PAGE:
All the systems work pretty well, too, despite being smaller than many touchscreen offerings. The shortcut buttons make it easier to skip straight to another function without having to sift through several menu screens, while the phone mirroring on the later system means you can skip the built-in nav if you'd rather use Google Maps or Waze (and we’d recommend you do – it’s not great to use).

The Jeep Renegade has dimensions of 4236mm in length, and 1805mm in width, while the height of 1667m makes it a little taller than many rivals, as you might expect from something with off-road aspirations.

Space for those is the front is excellent, with generous head- and legroom. In the back, it's a similar story in terms of headroom, but legroom is a little less plentiful, and the rear bench is best suited to two people rather than three.

The Jeep Renegade's boot offers 351 litres of space with the rear seats in place, but this goes up to 1,297 litres with the rear seats folded. If you go for the PHEV 4xe model, that space drops to 330 litre because of where the batteries are located.

What engines and gearboxes are available in the Jeep Renegade?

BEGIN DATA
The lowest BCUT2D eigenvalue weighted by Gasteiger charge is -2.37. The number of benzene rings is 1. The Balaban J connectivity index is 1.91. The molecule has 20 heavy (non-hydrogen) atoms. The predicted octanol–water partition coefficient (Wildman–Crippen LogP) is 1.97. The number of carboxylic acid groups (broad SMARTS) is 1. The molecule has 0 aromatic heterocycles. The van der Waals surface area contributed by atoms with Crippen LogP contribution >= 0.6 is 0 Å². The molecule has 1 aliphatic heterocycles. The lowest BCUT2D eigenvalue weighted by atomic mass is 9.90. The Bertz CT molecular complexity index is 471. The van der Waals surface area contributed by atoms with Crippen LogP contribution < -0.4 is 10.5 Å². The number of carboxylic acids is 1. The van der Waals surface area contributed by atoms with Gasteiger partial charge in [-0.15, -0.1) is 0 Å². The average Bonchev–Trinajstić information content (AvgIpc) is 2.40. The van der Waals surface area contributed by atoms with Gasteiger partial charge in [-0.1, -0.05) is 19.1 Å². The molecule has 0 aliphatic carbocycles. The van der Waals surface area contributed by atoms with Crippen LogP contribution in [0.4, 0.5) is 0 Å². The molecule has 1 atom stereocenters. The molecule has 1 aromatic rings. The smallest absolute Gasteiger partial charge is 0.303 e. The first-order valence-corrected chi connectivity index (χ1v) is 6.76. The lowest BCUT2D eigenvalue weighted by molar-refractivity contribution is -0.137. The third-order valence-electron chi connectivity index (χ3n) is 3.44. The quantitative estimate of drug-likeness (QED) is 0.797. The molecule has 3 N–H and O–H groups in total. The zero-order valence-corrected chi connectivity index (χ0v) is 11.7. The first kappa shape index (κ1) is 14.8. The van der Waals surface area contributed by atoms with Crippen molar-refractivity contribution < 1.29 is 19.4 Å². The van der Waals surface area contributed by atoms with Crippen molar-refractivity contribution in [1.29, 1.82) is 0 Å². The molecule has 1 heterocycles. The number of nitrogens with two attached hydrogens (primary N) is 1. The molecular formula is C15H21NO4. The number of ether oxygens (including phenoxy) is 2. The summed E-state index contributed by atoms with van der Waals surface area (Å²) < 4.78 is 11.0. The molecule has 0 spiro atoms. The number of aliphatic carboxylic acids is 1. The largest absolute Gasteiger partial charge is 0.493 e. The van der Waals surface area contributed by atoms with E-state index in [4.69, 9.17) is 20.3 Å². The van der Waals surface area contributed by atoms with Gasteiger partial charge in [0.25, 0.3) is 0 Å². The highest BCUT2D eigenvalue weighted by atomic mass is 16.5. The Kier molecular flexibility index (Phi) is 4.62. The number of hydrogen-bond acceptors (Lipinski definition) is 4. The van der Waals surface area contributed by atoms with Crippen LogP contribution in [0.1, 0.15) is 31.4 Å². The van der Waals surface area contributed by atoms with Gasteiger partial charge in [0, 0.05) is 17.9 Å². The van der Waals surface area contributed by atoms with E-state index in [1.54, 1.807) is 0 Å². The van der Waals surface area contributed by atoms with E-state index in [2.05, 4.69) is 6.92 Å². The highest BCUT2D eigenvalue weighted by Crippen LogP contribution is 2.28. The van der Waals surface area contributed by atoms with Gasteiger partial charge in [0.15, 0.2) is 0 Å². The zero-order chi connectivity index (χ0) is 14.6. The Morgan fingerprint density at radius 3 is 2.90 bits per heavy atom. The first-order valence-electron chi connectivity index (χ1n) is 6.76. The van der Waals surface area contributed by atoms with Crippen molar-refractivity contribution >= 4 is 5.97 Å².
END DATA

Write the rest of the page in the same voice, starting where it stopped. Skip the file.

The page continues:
"Poor gearbox and engine combinations let down the Jeep Renegade, although most models have reasonable running costs. The Jeep is also one of the few cars of its ilk that you can realistically take off road and it's also a good choice if you need a small SUV for towing."

Jeep Renegade Review 2024: front dynamic

The Jeep Renegade has been available with a variety of different engines over the years. At launch, there was a 1.6 petrol with 110PS or 1.4 MultiAir turbos with 140PS or 170PS. The 1.6 is best avoided unless you mainly travel around town on your own, because if you need to go faster or carry people or stuff, it starts to feel rather underpowered. The 1.4s are fine, though. Diesel choices included a 1.6 with 120PS or 2.0-litre units with 140PS or 170PS, but we never got to try these.